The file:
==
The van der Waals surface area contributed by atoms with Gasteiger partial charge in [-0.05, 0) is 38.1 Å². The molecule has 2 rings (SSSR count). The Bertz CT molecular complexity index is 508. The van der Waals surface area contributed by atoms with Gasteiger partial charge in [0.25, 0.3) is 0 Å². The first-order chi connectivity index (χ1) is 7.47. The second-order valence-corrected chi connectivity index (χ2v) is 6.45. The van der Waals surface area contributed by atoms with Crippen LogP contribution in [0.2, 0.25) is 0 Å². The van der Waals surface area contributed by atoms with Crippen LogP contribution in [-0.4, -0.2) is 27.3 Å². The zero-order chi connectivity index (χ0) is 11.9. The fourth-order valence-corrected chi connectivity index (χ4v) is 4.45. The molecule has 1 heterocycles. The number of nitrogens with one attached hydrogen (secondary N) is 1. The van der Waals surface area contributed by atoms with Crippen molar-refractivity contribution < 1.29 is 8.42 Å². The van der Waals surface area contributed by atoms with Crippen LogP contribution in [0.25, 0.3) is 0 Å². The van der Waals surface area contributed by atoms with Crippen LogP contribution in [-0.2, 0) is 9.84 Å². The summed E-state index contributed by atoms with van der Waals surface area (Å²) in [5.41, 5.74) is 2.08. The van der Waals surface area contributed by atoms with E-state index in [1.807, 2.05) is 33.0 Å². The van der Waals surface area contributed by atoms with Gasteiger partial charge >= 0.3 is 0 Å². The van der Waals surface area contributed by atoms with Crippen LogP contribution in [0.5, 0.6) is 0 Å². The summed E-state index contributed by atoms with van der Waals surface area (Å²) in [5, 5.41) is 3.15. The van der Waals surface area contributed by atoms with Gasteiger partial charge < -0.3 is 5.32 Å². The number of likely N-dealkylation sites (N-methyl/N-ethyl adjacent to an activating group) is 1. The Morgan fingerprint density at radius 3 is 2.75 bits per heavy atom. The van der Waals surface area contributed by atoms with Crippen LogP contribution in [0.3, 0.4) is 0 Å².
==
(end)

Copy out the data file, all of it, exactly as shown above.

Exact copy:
The van der Waals surface area contributed by atoms with Gasteiger partial charge in [-0.05, 0) is 38.1 Å². The molecule has 2 rings (SSSR count). The Bertz CT molecular complexity index is 508. The van der Waals surface area contributed by atoms with Gasteiger partial charge in [0.25, 0.3) is 0 Å². The first-order chi connectivity index (χ1) is 7.47. The second-order valence-corrected chi connectivity index (χ2v) is 6.45. The van der Waals surface area contributed by atoms with Crippen LogP contribution in [0.2, 0.25) is 0 Å². The van der Waals surface area contributed by atoms with Crippen LogP contribution in [-0.4, -0.2) is 27.3 Å². The zero-order chi connectivity index (χ0) is 11.9. The fourth-order valence-corrected chi connectivity index (χ4v) is 4.45. The molecule has 1 heterocycles. The number of nitrogens with one attached hydrogen (secondary N) is 1. The van der Waals surface area contributed by atoms with Crippen molar-refractivity contribution < 1.29 is 8.42 Å². The van der Waals surface area contributed by atoms with Crippen LogP contribution in [0.25, 0.3) is 0 Å². The van der Waals surface area contributed by atoms with Crippen LogP contribution in [-0.2, 0) is 9.84 Å². The summed E-state index contributed by atoms with van der Waals surface area (Å²) in [5.41, 5.74) is 2.08. The van der Waals surface area contributed by atoms with E-state index in [1.807, 2.05) is 33.0 Å². The van der Waals surface area contributed by atoms with Gasteiger partial charge >= 0.3 is 0 Å². The van der Waals surface area contributed by atoms with Crippen LogP contribution in [0.5, 0.6) is 0 Å². The summed E-state index contributed by atoms with van der Waals surface area (Å²) in [5, 5.41) is 3.15. The van der Waals surface area contributed by atoms with Gasteiger partial charge < -0.3 is 5.32 Å². The number of likely N-dealkylation sites (N-methyl/N-ethyl adjacent to an activating group) is 1. The Morgan fingerprint density at radius 3 is 2.75 bits per heavy atom. The van der Waals surface area contributed by atoms with Crippen LogP contribution in [0.3, 0.4) is 0 Å².